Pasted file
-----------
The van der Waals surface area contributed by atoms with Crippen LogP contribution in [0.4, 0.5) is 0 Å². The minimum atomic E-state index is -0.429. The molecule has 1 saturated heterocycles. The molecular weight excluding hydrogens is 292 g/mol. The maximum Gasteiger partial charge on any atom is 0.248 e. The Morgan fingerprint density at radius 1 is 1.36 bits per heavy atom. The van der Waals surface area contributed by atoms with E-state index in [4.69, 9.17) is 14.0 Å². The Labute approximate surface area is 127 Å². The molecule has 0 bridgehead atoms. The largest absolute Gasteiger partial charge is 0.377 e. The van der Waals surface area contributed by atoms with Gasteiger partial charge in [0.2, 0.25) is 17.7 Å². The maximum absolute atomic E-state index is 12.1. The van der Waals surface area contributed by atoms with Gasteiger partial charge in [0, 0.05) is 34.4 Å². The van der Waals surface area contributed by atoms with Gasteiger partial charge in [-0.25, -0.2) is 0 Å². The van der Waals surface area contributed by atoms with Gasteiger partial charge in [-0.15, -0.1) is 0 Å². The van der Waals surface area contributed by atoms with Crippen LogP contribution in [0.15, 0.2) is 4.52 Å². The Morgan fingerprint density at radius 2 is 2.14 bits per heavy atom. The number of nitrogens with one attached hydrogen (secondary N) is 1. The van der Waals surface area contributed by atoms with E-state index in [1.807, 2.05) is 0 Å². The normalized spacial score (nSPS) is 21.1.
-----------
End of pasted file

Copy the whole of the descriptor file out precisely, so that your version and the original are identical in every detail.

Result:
The van der Waals surface area contributed by atoms with Crippen LogP contribution in [0.4, 0.5) is 0 Å². The minimum atomic E-state index is -0.429. The molecule has 1 saturated heterocycles. The molecular weight excluding hydrogens is 292 g/mol. The maximum Gasteiger partial charge on any atom is 0.248 e. The Morgan fingerprint density at radius 1 is 1.36 bits per heavy atom. The van der Waals surface area contributed by atoms with E-state index in [4.69, 9.17) is 14.0 Å². The Labute approximate surface area is 127 Å². The molecule has 0 bridgehead atoms. The largest absolute Gasteiger partial charge is 0.377 e. The van der Waals surface area contributed by atoms with Gasteiger partial charge in [0.2, 0.25) is 17.7 Å². The maximum absolute atomic E-state index is 12.1. The van der Waals surface area contributed by atoms with Gasteiger partial charge in [0, 0.05) is 34.4 Å². The van der Waals surface area contributed by atoms with Gasteiger partial charge in [-0.25, -0.2) is 0 Å². The van der Waals surface area contributed by atoms with Gasteiger partial charge in [-0.15, -0.1) is 0 Å². The van der Waals surface area contributed by atoms with Crippen LogP contribution in [0.15, 0.2) is 4.52 Å². The Morgan fingerprint density at radius 2 is 2.14 bits per heavy atom. The number of nitrogens with one attached hydrogen (secondary N) is 1. The van der Waals surface area contributed by atoms with E-state index in [1.807, 2.05) is 0 Å². The normalized spacial score (nSPS) is 21.1.